Facial comparison analysis

Is this miniature portrait painting a young Abraham Lincoln?





A Miniature Portrait Painting

Subject Unknown

Comparison Diagram of Miniature Portrait to Photographs of

Abraham Lincoln

Below are some excerpts from the comparison report:

This report is a facial image comparison. It is to determine the likelihood that a miniature portrait painting of an unknown male could be a young Abraham Lincoln. In this comparison, we are confronted with one major obstacle. The comparison is being made between a painting and known photographs of Lincoln. Compounding the problem, none of the available photographs of Lincoln are at the same perspective as the subject in the miniature portrait. Fortunately, there are a few photographs with a similar perspective, which can be used to make some observations. I will apply a facial image comparison technique to help with these observations (see attached diagram). Another factor to consider is the "artistic license" premise. These stylistic distortions may affect the appearance of a subject. It must be noted. It is impossible to make a definitive result as it relates to a positive identification because of the above factors. Furthermore, an exclusionary result can occasionally be more definitive. Since one strong element of dissimilarity that can not be explained by other means would dictate an exclusionary outcome. Additionally, this report should be considered in its entirety.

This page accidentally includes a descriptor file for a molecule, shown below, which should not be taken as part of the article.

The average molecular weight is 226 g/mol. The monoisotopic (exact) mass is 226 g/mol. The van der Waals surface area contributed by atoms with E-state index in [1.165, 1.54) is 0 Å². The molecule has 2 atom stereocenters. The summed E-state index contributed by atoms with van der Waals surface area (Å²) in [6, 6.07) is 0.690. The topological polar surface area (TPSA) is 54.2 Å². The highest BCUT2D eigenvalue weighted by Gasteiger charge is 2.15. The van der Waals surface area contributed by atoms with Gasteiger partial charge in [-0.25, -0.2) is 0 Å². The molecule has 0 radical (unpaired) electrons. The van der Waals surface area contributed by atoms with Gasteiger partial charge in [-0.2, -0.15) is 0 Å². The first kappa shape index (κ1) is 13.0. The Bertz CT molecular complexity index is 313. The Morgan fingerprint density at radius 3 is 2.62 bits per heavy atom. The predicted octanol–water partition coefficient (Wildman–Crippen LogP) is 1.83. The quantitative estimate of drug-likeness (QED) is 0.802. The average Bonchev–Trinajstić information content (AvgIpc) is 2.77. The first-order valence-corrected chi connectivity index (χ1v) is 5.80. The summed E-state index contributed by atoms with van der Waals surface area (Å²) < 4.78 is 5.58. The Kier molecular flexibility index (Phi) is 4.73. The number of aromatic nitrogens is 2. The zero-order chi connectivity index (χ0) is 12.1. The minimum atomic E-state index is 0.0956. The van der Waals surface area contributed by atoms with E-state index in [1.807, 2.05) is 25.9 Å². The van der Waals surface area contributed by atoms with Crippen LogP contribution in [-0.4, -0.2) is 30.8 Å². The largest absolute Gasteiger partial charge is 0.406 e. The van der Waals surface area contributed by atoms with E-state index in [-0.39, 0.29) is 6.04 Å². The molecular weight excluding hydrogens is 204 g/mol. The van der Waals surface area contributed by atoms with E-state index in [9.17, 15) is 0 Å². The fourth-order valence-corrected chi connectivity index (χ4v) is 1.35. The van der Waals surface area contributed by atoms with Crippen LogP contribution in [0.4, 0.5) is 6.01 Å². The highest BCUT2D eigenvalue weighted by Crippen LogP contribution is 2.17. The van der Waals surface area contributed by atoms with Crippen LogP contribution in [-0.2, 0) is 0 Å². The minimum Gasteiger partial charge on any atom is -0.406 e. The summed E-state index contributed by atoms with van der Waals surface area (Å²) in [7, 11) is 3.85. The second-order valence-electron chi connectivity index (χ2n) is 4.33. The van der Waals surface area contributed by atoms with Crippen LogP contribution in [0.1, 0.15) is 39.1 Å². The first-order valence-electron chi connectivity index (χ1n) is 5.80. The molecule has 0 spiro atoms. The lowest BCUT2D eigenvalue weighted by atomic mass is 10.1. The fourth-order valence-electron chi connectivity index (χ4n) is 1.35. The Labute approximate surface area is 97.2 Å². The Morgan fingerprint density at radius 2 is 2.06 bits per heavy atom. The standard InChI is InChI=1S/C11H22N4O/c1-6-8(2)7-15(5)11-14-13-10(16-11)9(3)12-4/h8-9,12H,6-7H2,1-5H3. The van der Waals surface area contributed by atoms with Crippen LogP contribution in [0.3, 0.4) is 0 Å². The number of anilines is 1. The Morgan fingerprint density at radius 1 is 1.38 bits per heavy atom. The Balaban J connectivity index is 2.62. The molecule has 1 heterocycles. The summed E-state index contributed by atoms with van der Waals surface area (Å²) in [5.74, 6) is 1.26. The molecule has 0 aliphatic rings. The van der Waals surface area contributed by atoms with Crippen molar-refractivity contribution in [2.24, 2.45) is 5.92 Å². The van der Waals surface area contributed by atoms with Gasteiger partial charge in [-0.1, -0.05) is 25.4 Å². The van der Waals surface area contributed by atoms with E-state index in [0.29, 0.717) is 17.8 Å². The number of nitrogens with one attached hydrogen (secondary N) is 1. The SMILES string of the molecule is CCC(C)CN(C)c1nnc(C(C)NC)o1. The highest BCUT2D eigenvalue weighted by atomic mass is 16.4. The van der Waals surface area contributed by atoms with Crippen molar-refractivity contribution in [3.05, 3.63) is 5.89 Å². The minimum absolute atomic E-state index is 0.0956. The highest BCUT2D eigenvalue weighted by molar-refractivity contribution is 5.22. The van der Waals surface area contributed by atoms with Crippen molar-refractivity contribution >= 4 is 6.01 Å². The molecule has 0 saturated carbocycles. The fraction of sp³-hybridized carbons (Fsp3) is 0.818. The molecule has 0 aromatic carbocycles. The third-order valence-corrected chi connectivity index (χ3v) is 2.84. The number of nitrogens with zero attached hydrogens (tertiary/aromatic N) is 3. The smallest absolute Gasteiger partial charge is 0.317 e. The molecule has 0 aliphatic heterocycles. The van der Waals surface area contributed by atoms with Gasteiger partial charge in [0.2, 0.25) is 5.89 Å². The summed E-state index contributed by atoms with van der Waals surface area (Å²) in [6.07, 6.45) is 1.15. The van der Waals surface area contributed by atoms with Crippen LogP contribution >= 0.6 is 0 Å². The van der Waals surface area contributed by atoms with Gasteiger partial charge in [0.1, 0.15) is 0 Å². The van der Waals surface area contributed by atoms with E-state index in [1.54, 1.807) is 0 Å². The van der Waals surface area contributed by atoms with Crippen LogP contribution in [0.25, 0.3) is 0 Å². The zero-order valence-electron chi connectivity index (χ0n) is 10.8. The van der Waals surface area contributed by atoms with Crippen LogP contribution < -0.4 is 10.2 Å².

The skill level of the artist is an important issue in this comparison. Without other examples of this artist's portraits, it is difficult to determine the artist's level of skill. Therefore, his ability to render a likeness of a subject is unknown. For the purpose of this comparison, we will assume. This artist possessed average skills. If we assume, the artist was unskilled. It would reinforce a position that the portrait is an unsuccessful rendering of Lincoln. Since at first appearance, it does not resemble Lincoln. However, since the painting does show a degree of artistic talent, we cannot make this assumption. If the artist were highly skilled, then we must conclude that the miniature painting is most definitely not Lincoln. A skilled portrait artist will use his artistic abilities to capture the greatest likeness as possible. The artist may apply his "artistic license" to flatter the client by down playing undesirable characteristics. However, it is even more important for the artist to capture a strong likeness to the subject. This is clearly illustrated with the "Ink Print" to "Photo 2" comparison (see Comparison 2). In this example, the artist stylized Lincoln without loosing a strong likeness. However, in defense of the creator of the miniature, the artist may not have been aware of the classic Abraham Lincoln "look" at that time.